A team of Imperial alumni and postdocs are combining silk with graphene to produce next generation armor for people, vehicles and buildings.
“If you were shot by a handgun, Kevlar body armor will save you.” said Dr Gareth Tear, postgraduate researcher in shock physics, and one of the leads on the project. “But the armor required to stop high-caliber rifle rounds and shrapnel requires an outer layer of ceramic, which makes the vest much heavier, hampering movement.”
During the recent war in Iraq, it was reported that the ceramic plates were so unwieldy that British troops actually preferred to remove them in a firefight, further endangering their lives.
This problem inspired Gareth and two colleagues, Dr Gianmaria Bullegas and Dr Jose Videira, to look at fresh ideas for materials that could significantly reduce the weight of body armor. After some investigation, they hypothesized that combining silk with graphene – often called a ‘super material’ for its incredible properties – might be a solution.
The team figured that by improving on the Kevlar layer, then they could reduce the size of the ceramic outer layer, making the vest much more wearable. The researchers turned to silk from silkworms, produced for thousands of years through sericulture. But while this is much easier to produce, it is not as tough as spider silk. To improve this, they added a modern twist – graphene.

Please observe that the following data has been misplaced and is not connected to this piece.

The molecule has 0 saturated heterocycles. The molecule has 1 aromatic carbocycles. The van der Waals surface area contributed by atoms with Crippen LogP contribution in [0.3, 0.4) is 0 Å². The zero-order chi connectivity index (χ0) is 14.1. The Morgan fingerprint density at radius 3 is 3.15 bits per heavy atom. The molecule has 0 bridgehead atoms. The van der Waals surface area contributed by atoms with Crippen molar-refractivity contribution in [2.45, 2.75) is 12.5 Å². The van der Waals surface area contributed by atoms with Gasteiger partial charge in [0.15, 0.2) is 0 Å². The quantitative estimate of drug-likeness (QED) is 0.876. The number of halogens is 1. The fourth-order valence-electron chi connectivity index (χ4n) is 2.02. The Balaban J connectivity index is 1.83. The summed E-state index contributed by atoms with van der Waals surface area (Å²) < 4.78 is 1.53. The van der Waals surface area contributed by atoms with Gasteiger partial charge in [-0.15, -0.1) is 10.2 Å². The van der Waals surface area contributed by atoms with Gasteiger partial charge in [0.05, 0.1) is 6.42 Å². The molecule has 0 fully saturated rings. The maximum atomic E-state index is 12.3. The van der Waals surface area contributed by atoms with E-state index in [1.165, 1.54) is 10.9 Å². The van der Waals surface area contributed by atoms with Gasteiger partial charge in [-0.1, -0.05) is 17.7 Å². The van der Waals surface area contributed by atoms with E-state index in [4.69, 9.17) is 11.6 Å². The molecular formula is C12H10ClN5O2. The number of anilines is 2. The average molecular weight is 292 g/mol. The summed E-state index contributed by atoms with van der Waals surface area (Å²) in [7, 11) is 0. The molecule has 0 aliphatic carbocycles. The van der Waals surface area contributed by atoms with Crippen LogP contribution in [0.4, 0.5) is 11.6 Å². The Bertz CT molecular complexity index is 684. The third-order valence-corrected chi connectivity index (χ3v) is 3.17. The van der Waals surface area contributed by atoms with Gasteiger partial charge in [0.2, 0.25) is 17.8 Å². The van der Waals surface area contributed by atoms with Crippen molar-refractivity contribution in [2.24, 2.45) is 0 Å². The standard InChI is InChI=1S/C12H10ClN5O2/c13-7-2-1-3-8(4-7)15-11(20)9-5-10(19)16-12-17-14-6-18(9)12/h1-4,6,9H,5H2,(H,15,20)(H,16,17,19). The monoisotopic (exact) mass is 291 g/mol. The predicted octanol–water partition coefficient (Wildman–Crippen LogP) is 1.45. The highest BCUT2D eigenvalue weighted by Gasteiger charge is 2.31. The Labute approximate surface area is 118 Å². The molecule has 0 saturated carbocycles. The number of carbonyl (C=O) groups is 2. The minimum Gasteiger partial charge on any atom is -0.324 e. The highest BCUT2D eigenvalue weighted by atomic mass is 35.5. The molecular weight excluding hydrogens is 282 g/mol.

The team decided to set up a company – Synbiosys – to explore this idea further, and received project funding from The Defence Science and Security Accelerator (DASA).
The silk-graphene composite is transparent and lightweight, properties that make the material suitable for applications beyond body armor. The team are working to expand on this, and have already seen interest from manufacturers of bullet-resistant glass.
Other areas they think their material will be useful include space, where lightweight materials are needed to protect against fast-moving debris, and medicine, where another characteristics of silk, biocompatibility, is advantageous.